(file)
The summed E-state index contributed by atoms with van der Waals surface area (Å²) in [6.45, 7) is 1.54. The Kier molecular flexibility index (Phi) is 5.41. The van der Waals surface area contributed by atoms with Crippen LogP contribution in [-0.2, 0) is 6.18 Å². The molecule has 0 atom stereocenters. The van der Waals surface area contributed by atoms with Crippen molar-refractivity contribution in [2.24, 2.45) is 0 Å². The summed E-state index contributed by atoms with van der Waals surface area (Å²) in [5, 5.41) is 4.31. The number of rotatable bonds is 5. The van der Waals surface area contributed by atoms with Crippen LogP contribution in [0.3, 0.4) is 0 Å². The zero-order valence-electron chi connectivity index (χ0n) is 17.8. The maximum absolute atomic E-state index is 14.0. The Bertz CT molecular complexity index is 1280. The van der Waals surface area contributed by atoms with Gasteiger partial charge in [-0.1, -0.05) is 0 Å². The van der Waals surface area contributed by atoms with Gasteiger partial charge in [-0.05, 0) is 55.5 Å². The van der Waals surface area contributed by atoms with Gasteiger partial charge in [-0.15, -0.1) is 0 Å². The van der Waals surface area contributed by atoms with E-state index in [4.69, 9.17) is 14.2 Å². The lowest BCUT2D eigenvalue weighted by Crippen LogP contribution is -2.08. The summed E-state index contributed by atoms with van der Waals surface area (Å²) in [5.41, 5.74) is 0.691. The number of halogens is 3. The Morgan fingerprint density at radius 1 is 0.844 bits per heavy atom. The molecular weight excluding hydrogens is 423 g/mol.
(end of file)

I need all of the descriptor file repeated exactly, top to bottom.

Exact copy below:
The summed E-state index contributed by atoms with van der Waals surface area (Å²) in [6.45, 7) is 1.54. The Kier molecular flexibility index (Phi) is 5.41. The van der Waals surface area contributed by atoms with Crippen LogP contribution in [-0.2, 0) is 6.18 Å². The molecule has 0 atom stereocenters. The van der Waals surface area contributed by atoms with Crippen molar-refractivity contribution in [2.24, 2.45) is 0 Å². The summed E-state index contributed by atoms with van der Waals surface area (Å²) in [5, 5.41) is 4.31. The number of rotatable bonds is 5. The van der Waals surface area contributed by atoms with Crippen LogP contribution in [0.3, 0.4) is 0 Å². The zero-order valence-electron chi connectivity index (χ0n) is 17.8. The maximum absolute atomic E-state index is 14.0. The Bertz CT molecular complexity index is 1280. The van der Waals surface area contributed by atoms with Gasteiger partial charge in [-0.1, -0.05) is 0 Å². The van der Waals surface area contributed by atoms with Gasteiger partial charge in [-0.05, 0) is 55.5 Å². The van der Waals surface area contributed by atoms with Gasteiger partial charge in [-0.15, -0.1) is 0 Å². The van der Waals surface area contributed by atoms with E-state index in [4.69, 9.17) is 14.2 Å². The lowest BCUT2D eigenvalue weighted by Crippen LogP contribution is -2.08. The summed E-state index contributed by atoms with van der Waals surface area (Å²) in [5.41, 5.74) is 0.691. The number of halogens is 3. The Morgan fingerprint density at radius 1 is 0.844 bits per heavy atom. The molecular weight excluding hydrogens is 423 g/mol.